An unapologetic plant geek shares advice and opinions on gardening, the contrived and the natural landscape, as well as occasional topics from the other side of the gate.

March 31, 2008

Not a Huge Fan

I am not a big fan of Tulips. Don't get me wrong, when they are blooming in the garden or in a vase they are spectacular. However, in our area they should be considered annuals or expensive squirrel food. Here are a few that I saw at the Norfolk Botanical Gardens on Friday. They were planted in the All American Selections test garden. If you need to know the names, I am sorry I did not note any of them.

March 29, 2008

Norfolk Botanical Gardens - Early Spring 08

The temperatures today never made it out of the 40's, and it was overcast and very windy -- not a good day for people running a garden center. However, yesterday it got over 80 and it was sunny and warm, and fortunately I had the day off and opted to see the Norfolk Botanical Gardens. I rarely get to see the gardens in spring, so this was a real treat.

The Narcissus were mostly finished except for a few varieties near the administration building.

It is still in the early stages of the Azalea season, but there were several varieties opening at the gardens. Azaleas are the signature plant of the gardens and were indeed the first shrubs planted in the 1930's by a hard working corp of African American women as part of a WPA program.

There were a few perennials blooming including Creeping Phlox,
and Pulmonaria 'Trevi Fountains'.
The Crabapples were also in full bloom.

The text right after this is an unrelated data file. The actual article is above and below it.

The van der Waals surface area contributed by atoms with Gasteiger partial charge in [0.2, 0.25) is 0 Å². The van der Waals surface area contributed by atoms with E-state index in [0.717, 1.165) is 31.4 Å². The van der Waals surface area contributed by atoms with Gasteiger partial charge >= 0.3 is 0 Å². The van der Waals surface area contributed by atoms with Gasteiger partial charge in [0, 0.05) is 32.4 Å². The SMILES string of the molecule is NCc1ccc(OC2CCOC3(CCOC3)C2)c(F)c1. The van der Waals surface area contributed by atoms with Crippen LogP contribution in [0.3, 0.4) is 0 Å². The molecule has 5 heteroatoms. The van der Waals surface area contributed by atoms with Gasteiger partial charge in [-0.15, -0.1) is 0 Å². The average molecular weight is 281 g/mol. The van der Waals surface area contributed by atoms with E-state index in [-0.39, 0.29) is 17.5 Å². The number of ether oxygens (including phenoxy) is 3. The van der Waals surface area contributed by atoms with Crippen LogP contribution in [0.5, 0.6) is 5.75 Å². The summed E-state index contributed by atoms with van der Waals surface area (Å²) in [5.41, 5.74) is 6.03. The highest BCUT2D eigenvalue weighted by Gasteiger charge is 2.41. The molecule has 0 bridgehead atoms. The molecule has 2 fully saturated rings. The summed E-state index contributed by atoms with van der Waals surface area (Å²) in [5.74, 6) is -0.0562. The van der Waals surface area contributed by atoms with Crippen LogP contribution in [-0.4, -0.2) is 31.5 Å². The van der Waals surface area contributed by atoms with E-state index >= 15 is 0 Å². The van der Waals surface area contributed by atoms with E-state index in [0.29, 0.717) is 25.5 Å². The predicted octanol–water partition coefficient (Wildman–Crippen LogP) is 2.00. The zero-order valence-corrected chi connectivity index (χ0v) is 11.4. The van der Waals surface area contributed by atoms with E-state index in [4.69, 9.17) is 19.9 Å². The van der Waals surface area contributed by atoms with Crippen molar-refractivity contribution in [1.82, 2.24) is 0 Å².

I thought that the most spectacular trees were the Yoshino Cherries. I am not huge fan of ornamental cherries, but when they are at their peak, their beauty can not be denied.

There were lots of other things blooming yesterday, and I think I spent as much time looking at the camera screen, as I did looking at plants. I will try to share more of these as time permits.

March 28, 2008

A Case of Mistaken Identity

We have this large compost pile at work -- but it is not really a compost pile because we don't use the compost. It is just a place where we dump all of the clippings, prunings, leaves, pulled weeds, out of season annuals, etc... It is also the place were we toss dead plants that customers return, or that died in the nursery. Often things get taken there that are not quite dead yet, and it can be like Stephen King's Pet Cemetery; sometimes things come back to life. Each spring lots of things pop up and the employees will go through the pile looking for found treasure. I have pulled out Day Lilies, Columbines, Ferns, Jasmines, lots of Narcissus and other things. Once a year I have to hop on the Bobcat and push it back to the limits of the property, and the whole process starts over again.

About ten years ago, I pulled out what I was told was our native Marsh Marigold (Caltha palustris) from the compost pile at work. I have enjoyed it each spring as it came up with its glossy green foliage in February, and it usually begins blooming in early to mid March with very cheery, shiny, bright yellow, daisy-like flowers. Over the years it has spread here and there to all parts of my yard. I probably would have worried about it spreading so much, but for the fact that it disappears when the heat gets here.

Recently I began doing some reading on C. palustris and realized that what I had was not our desired native, but an invasive European import, Ranunculus ficaria or Lesser Celandine aka Fig Buttercup. The National Park Service has it on its Least Wanted list, and suggests several ways to destroy it. Additional reading said that it was once known as Pilewort and was used to treat hemorrhoids (piles) because its tubers resembled hemorrhoids. I guess that kind of medicine would be preferable to blood letting.